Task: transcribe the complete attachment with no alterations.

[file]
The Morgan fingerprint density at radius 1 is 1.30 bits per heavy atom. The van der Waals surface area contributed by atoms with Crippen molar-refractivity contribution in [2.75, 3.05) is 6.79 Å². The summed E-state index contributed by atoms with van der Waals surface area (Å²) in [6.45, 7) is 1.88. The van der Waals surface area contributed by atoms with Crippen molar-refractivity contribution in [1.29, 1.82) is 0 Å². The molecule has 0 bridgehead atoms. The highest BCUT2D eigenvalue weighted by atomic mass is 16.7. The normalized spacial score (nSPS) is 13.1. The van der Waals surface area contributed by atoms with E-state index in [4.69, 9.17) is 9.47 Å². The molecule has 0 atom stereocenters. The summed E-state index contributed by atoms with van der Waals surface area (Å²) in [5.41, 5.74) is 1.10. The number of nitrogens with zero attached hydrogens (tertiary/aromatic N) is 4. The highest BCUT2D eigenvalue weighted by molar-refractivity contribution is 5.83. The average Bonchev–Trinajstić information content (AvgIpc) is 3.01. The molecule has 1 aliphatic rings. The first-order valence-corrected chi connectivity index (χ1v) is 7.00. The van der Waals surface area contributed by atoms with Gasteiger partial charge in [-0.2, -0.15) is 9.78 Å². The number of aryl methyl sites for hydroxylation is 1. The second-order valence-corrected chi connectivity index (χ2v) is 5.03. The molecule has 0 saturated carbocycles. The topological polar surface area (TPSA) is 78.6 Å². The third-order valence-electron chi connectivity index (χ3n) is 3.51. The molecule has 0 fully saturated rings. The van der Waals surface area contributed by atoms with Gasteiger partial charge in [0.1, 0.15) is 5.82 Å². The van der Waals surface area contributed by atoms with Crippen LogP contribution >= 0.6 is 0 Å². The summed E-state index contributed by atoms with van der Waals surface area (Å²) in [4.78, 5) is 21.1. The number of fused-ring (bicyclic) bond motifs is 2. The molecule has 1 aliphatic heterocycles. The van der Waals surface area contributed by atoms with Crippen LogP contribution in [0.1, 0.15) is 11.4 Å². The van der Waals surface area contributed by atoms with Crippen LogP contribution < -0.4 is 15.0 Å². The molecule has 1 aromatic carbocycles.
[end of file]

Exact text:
The Morgan fingerprint density at radius 1 is 1.30 bits per heavy atom. The van der Waals surface area contributed by atoms with Crippen molar-refractivity contribution in [2.75, 3.05) is 6.79 Å². The summed E-state index contributed by atoms with van der Waals surface area (Å²) in [6.45, 7) is 1.88. The van der Waals surface area contributed by atoms with Crippen molar-refractivity contribution in [1.29, 1.82) is 0 Å². The molecule has 0 bridgehead atoms. The highest BCUT2D eigenvalue weighted by atomic mass is 16.7. The normalized spacial score (nSPS) is 13.1. The van der Waals surface area contributed by atoms with E-state index in [4.69, 9.17) is 9.47 Å². The molecule has 0 atom stereocenters. The summed E-state index contributed by atoms with van der Waals surface area (Å²) in [5.41, 5.74) is 1.10. The number of nitrogens with zero attached hydrogens (tertiary/aromatic N) is 4. The highest BCUT2D eigenvalue weighted by molar-refractivity contribution is 5.83. The average Bonchev–Trinajstić information content (AvgIpc) is 3.01. The molecule has 1 aliphatic rings. The first-order valence-corrected chi connectivity index (χ1v) is 7.00. The van der Waals surface area contributed by atoms with Gasteiger partial charge in [-0.2, -0.15) is 9.78 Å². The number of aryl methyl sites for hydroxylation is 1. The second-order valence-corrected chi connectivity index (χ2v) is 5.03. The molecule has 0 saturated carbocycles. The topological polar surface area (TPSA) is 78.6 Å². The third-order valence-electron chi connectivity index (χ3n) is 3.51. The molecule has 0 fully saturated rings. The van der Waals surface area contributed by atoms with Gasteiger partial charge in [0.1, 0.15) is 5.82 Å². The van der Waals surface area contributed by atoms with Crippen LogP contribution >= 0.6 is 0 Å². The summed E-state index contributed by atoms with van der Waals surface area (Å²) in [4.78, 5) is 21.1. The number of fused-ring (bicyclic) bond motifs is 2. The molecule has 1 aliphatic heterocycles. The van der Waals surface area contributed by atoms with Crippen LogP contribution in [0.1, 0.15) is 11.4 Å². The van der Waals surface area contributed by atoms with Crippen LogP contribution < -0.4 is 15.0 Å². The molecule has 1 aromatic carbocycles.